History is a mixed bag. Rarely is a cause, a person or a nation all good or all bad. The same Roman Empire that fed Christians to the lions made possible the world-wide expansion of the gospel through the Pax Romana and the best network of roads the world had ever seen. Martin Luther who sparked the Reformation which led to the recovery of the gospel in western Europe also wrote some very troubling things about Jews. The job of a historian is to consider all the information and report it as accurately as he or she can, taking the good with the bad.
The job of an ideologue is different.
The ideologue seeks to manipulate the past to facilitate their agenda in the present. Sometimes that manipulation is subtle as in the altering of text books. At other times it takes the more extreme forms of demonization and elimination. One of the tactics of tyrants is to erase the history of a people or culture so they can remake that people or culture in their own image – in other words, control them.
Consider this from Jung Chang & Jon Halliday’s biography of Mao:
“Mao thus succeeded in wiping out culture from Chinese homes. Outside, he was also fulfilling his long-held goal of erasing China’s past from the minds of his subjects. A large number of historical monuments, the most visible manifestation of the nations’ civilization, which had so far survived Mao’s loathing, were demolished. In Peking, of 6,843 monuments still standing in 1958, 4,922 were now obliterated.”
You saw similar things after both the French and Russian revolutions and in both cases the history purgers made the abuses of the ancien regime look like child’s play. Certainly the public square should reflect different points of view and be a place where people can disagree with one another. However, when one group demands that the public square be sanitized of any historical references they don’t like – danger Will Robinson!
What began as a request to remove a single Confederate battle flag from the grounds of the South Carolina state capitol in the aftermath of the racially-motivated murders in Charleston has turned into a full-court press to remove all references to the Confederacy from the public square.
Here are a few of the cries that rang out over the last few days:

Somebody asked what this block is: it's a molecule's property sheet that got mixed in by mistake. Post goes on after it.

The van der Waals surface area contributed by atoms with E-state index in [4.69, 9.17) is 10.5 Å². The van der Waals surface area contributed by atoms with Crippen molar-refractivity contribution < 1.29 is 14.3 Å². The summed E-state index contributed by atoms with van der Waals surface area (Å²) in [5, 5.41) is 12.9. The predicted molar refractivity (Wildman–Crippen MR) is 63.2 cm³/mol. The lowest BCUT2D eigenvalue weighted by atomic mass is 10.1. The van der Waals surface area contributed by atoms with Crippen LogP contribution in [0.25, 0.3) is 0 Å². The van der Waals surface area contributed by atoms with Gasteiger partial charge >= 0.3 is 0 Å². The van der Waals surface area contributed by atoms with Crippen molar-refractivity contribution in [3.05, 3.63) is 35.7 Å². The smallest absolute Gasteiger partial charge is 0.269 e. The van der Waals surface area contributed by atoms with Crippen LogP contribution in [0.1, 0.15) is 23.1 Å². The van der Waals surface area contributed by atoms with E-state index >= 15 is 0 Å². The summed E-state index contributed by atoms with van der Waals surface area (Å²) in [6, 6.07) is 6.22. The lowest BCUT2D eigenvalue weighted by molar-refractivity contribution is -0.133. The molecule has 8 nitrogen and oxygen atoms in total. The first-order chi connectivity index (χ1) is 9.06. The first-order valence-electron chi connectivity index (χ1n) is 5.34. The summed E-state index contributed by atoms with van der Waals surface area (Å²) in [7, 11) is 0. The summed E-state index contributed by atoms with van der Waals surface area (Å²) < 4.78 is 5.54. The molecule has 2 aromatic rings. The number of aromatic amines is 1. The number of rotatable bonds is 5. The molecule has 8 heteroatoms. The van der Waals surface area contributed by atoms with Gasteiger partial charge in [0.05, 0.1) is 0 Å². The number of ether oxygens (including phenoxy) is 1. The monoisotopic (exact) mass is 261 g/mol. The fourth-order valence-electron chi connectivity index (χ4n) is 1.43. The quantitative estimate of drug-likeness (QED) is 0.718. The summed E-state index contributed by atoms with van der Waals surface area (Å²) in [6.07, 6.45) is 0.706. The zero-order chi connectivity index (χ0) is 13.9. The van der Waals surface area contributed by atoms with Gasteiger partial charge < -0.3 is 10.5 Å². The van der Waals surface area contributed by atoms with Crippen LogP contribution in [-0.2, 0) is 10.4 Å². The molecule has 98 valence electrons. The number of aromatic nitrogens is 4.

- Change the name of Lake Calhoun in Minnesota.
- Banish the showing of Gone With the Wind to museums only.
- Eliminate the Confederate battle flag from Maryland specialty plates for Sons of Confederate Veterans.
- Re-name Robert E. Lee Park in Baltimore.
- Remove the statue of Jefferson Davis from the Kentucky capitol building.
- Re-name Stonewall Jackson Elementary School in Dallas
- Re-name US military bases named for Confederate generals.
- Remove the bust of Nathan Bedford Forrest from the Tennessee statehouse.
- Remove the statue of Alexander H. Stephens from the U.S. Capitol building.
- Remove two stained-glass windows in the Washington National Cathedral.
If the new standard is that nothing should be displayed on government property that any citizen finds offensive, I need to know where to send my list.
In addition, retailers like Amazon, are removing the Confederate battle flag from sale (while still offering items with Nazi and Communist symbols on them) and Apple has removed all Civil War strategy games from the app store because they contain images of the confederate flag.
I knew we would end up here when this started – as should anyone who’s been paying attention for the last 20 years. There is no such thing as “enough” in the left’s eyes when the specter of racism is invoked. It’s the trump sin. Anything and everything can be justified if positioned as fighting racism – especially things that are purely symbolic and do nothing to actually solve the problem. I also realize most of those originally calling for the removal of the flag in South Carolina did not have this kind of nation-wide purge in mind but unfortunately knee-jerk reactions are often the mother of unintended consequences.
So where do we go from here? Someone needs the guts to stand up and say “enough.” However, I can think of no one either in politics, business or among the evangelical elites with that kind of courage. Perhaps when other expressions of history are in the cross-hairs of the cultural sanitizers (and they will be), someone who values whatever the sledge-hammer is being swung at then will arise and stand in the gap. But I’m not holding my breath.